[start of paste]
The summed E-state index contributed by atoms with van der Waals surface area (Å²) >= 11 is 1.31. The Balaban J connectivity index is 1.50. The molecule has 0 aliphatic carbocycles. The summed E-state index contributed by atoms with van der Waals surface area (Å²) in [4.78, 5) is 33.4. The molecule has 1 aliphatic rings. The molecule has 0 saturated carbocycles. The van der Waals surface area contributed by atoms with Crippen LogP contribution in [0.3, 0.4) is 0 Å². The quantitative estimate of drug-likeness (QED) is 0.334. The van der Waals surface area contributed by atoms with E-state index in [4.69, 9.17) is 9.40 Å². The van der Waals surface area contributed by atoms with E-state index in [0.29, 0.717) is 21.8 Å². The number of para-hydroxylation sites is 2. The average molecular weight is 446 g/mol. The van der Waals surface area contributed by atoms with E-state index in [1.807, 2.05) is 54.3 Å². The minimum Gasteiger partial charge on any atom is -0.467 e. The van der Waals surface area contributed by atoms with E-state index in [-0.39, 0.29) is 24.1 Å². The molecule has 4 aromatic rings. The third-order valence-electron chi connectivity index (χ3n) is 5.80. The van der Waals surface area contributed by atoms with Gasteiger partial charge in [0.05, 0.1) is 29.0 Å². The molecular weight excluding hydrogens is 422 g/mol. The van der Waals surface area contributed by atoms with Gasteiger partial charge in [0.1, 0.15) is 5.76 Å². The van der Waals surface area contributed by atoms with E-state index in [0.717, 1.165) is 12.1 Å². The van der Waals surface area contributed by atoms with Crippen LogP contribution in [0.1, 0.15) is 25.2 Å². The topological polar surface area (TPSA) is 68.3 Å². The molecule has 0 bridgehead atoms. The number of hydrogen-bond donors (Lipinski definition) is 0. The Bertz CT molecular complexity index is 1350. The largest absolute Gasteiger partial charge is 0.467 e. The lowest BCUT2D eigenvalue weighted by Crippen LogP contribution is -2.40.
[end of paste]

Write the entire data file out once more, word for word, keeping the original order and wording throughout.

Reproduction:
The summed E-state index contributed by atoms with van der Waals surface area (Å²) >= 11 is 1.31. The Balaban J connectivity index is 1.50. The molecule has 0 aliphatic carbocycles. The summed E-state index contributed by atoms with van der Waals surface area (Å²) in [4.78, 5) is 33.4. The molecule has 1 aliphatic rings. The molecule has 0 saturated carbocycles. The van der Waals surface area contributed by atoms with Crippen LogP contribution in [0.3, 0.4) is 0 Å². The quantitative estimate of drug-likeness (QED) is 0.334. The van der Waals surface area contributed by atoms with E-state index in [4.69, 9.17) is 9.40 Å². The van der Waals surface area contributed by atoms with E-state index in [0.29, 0.717) is 21.8 Å². The number of para-hydroxylation sites is 2. The average molecular weight is 446 g/mol. The van der Waals surface area contributed by atoms with E-state index in [1.807, 2.05) is 54.3 Å². The minimum Gasteiger partial charge on any atom is -0.467 e. The van der Waals surface area contributed by atoms with E-state index in [-0.39, 0.29) is 24.1 Å². The molecule has 4 aromatic rings. The third-order valence-electron chi connectivity index (χ3n) is 5.80. The van der Waals surface area contributed by atoms with Gasteiger partial charge in [0.05, 0.1) is 29.0 Å². The molecular weight excluding hydrogens is 422 g/mol. The van der Waals surface area contributed by atoms with Gasteiger partial charge in [0.1, 0.15) is 5.76 Å². The van der Waals surface area contributed by atoms with E-state index in [0.717, 1.165) is 12.1 Å². The van der Waals surface area contributed by atoms with Crippen LogP contribution in [0.1, 0.15) is 25.2 Å². The topological polar surface area (TPSA) is 68.3 Å². The molecule has 0 bridgehead atoms. The number of hydrogen-bond donors (Lipinski definition) is 0. The Bertz CT molecular complexity index is 1350. The largest absolute Gasteiger partial charge is 0.467 e. The lowest BCUT2D eigenvalue weighted by Crippen LogP contribution is -2.40.